authoritarian personality


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authoritarian personality

a person who prefers or believes in a system in which some individuals control while others are controlled. This, therefore, involves dominance and submission, and may be regarded as the obverse of a democratic preference.

The term authoritarian personality was introduced by ADORNO et al. (1950). After studying ANTI-SEMITISM, Adorno extended his interest to the negative attitudes to ‘outgroups’ displayed by ‘ingroup’ members. He found that these negative attitudes were only part of a cluster of related attitudes which could be seen in political, religious and social behaviour, and also within the family setting. Thus, the whole PERSONALITY is authoritarian: authoritarianism is not only expressed under certain eliciting conditions, it is a way of behaving which is a persistent personality characteristic.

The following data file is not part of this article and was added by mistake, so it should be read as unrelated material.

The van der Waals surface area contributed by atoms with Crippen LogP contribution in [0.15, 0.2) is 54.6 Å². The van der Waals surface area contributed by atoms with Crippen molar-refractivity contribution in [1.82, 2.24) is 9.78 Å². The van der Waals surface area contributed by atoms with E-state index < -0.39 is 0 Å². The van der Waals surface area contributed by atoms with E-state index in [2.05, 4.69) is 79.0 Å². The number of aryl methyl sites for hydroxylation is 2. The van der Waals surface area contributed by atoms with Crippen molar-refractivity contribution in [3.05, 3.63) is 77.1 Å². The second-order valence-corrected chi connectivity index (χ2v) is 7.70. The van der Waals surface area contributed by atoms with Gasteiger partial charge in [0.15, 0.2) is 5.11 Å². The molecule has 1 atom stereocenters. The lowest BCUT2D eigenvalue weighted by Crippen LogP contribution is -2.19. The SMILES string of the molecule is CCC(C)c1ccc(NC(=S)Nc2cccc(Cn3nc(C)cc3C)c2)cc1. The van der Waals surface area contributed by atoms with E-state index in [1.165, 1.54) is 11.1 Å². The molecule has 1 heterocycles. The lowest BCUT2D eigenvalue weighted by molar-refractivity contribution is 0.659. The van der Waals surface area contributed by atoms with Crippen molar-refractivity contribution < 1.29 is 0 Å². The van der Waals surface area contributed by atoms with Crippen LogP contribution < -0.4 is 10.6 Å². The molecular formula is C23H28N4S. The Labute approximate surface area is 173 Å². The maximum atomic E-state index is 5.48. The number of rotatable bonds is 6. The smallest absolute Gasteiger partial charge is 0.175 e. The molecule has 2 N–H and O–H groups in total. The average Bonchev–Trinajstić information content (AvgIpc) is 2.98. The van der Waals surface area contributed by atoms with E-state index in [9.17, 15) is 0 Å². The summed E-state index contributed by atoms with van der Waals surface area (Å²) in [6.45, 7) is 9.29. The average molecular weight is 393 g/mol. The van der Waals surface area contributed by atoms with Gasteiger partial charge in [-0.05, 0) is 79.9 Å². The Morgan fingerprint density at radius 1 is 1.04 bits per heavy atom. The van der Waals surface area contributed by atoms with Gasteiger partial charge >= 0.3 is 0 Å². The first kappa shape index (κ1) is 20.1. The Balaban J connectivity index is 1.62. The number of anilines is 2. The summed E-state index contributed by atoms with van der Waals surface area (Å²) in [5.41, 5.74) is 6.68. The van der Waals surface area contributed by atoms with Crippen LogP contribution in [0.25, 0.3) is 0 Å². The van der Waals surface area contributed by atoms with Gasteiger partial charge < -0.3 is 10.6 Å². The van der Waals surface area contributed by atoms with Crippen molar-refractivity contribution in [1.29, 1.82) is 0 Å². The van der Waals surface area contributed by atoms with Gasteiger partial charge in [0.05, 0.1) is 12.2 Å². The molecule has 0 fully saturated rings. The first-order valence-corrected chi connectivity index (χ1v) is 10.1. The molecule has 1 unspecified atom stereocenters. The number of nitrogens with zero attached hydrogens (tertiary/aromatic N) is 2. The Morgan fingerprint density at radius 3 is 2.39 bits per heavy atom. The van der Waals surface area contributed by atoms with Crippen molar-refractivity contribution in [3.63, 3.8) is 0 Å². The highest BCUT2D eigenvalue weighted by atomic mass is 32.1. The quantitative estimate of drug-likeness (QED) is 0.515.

Various theories exist as to the conditions which encourage the formation of an authoritarian personality, these being closely associated with the formation of PREJUDICE. In particular, having experienced authoritarian treatment, or the frustration of self-expression, seem to be conditioning factors. See also FRUSTRATION-AGGRESSION HYPOTHESIS, ETHNOCENTRISM.